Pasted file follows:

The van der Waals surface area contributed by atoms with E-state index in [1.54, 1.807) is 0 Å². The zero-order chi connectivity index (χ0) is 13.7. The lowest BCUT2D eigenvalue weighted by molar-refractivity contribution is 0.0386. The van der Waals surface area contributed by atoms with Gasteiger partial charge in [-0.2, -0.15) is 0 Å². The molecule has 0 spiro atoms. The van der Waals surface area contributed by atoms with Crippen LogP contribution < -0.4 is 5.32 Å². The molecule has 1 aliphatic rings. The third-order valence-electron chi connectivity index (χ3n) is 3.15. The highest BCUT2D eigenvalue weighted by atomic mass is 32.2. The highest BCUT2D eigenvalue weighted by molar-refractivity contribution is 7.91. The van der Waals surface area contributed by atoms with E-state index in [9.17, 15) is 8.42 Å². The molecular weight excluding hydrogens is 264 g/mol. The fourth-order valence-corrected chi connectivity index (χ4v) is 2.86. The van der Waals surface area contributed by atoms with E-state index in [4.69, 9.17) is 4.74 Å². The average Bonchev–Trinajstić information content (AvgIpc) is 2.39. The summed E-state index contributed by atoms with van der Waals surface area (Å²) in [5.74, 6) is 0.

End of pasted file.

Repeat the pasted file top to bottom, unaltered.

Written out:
The van der Waals surface area contributed by atoms with E-state index in [1.54, 1.807) is 0 Å². The zero-order chi connectivity index (χ0) is 13.7. The lowest BCUT2D eigenvalue weighted by molar-refractivity contribution is 0.0386. The van der Waals surface area contributed by atoms with Gasteiger partial charge in [-0.2, -0.15) is 0 Å². The molecule has 0 spiro atoms. The van der Waals surface area contributed by atoms with Crippen LogP contribution < -0.4 is 5.32 Å². The molecule has 1 aliphatic rings. The third-order valence-electron chi connectivity index (χ3n) is 3.15. The highest BCUT2D eigenvalue weighted by atomic mass is 32.2. The highest BCUT2D eigenvalue weighted by molar-refractivity contribution is 7.91. The van der Waals surface area contributed by atoms with E-state index in [9.17, 15) is 8.42 Å². The molecular weight excluding hydrogens is 264 g/mol. The fourth-order valence-corrected chi connectivity index (χ4v) is 2.86. The van der Waals surface area contributed by atoms with E-state index in [4.69, 9.17) is 4.74 Å². The average Bonchev–Trinajstić information content (AvgIpc) is 2.39. The summed E-state index contributed by atoms with van der Waals surface area (Å²) in [5.74, 6) is 0.